Falling Through Cracks in the Social Network
Mobile has created an effective channel for attackers to mine our social data and the variety and reach of the onslaught is breathtaking. Social engineering is a particularly cynical approach that builds ‘friendships’ and establishes trust, all the while extracting operable personal information. ISIS has employed this type of attack, sharing personal information, home addresses, family photos and more, all gathered from the social media accounts of defense forces personnel.
Targeted phishing, known as spear phishing, are attacks directed at individuals and organizations to extract money and valuable data. In these scenarios, attackers exploit users’ fears to get them to part with their money, rather than by exploiting any vulnerability in a system. When directed at high-level business executives, this form of attack is evocatively termed, whaling. Spear phishing is insidious and unfortunately, highly effective.
Social media websites themselves may not be the bastions of data integrity that they would have us believe. LinkedIn bled out approximately 6.5 million user passwords in 2012. Facebook’s famous 2016 hack exposed the personal information of 50 million users. Instagram’s 2018 breach saw users locked out of their own accounts. The most consequential beach to date was in the Google+ network that exposed the private unshared data of 52.5 million users. This attack was so serious, it effectively ended the social media platform and heralded a series of widespread reform measures.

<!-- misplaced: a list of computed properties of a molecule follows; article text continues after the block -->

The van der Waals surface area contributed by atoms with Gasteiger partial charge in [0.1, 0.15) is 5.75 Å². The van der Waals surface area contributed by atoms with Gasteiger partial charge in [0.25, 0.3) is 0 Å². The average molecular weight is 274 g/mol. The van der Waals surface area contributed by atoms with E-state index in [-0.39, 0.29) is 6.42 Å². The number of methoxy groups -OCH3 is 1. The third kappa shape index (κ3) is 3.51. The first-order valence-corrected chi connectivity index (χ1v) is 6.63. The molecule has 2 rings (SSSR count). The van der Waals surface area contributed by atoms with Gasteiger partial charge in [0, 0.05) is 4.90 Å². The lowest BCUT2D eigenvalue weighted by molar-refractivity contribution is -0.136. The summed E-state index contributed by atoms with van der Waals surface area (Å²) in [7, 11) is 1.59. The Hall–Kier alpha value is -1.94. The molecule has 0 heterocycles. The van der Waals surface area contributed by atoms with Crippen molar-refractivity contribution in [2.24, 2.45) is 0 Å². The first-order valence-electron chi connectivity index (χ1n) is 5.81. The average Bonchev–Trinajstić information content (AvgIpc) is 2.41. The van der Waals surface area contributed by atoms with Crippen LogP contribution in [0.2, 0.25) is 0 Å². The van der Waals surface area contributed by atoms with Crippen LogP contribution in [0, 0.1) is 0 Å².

These attacks are just the tip of the iceberg. With 44 records stolen per second, the issue is increasingly pervasive. The safeguards aimed at preventing these attacks have an uphill battle to fend off a dizzying array of threats to social media stability. Intrusion Prevention Systems (IPS), are not yet smart enough to cut dangerous connections based on content or syntax. It took only one attempt for hackers to infiltrate a Pentagon official’s computer, disguised as a Twitter link to a family friendly vacation. No alarms were raised by the seemingly innocuous link. Nothing in the makeup of the message alerted officials to the reality that the sender of the link was a Russian bot. The concern in the wake of this attack is that social media now represents a weak spot for national security. The threat to safety posed by social networks is exponentially greater due to the widespread perception that we are communicating only with our own close networks. Clearly, this is not always the case, and with a Statista report showing 81% of the US population with at least one social media account, it’s not at all surprising.
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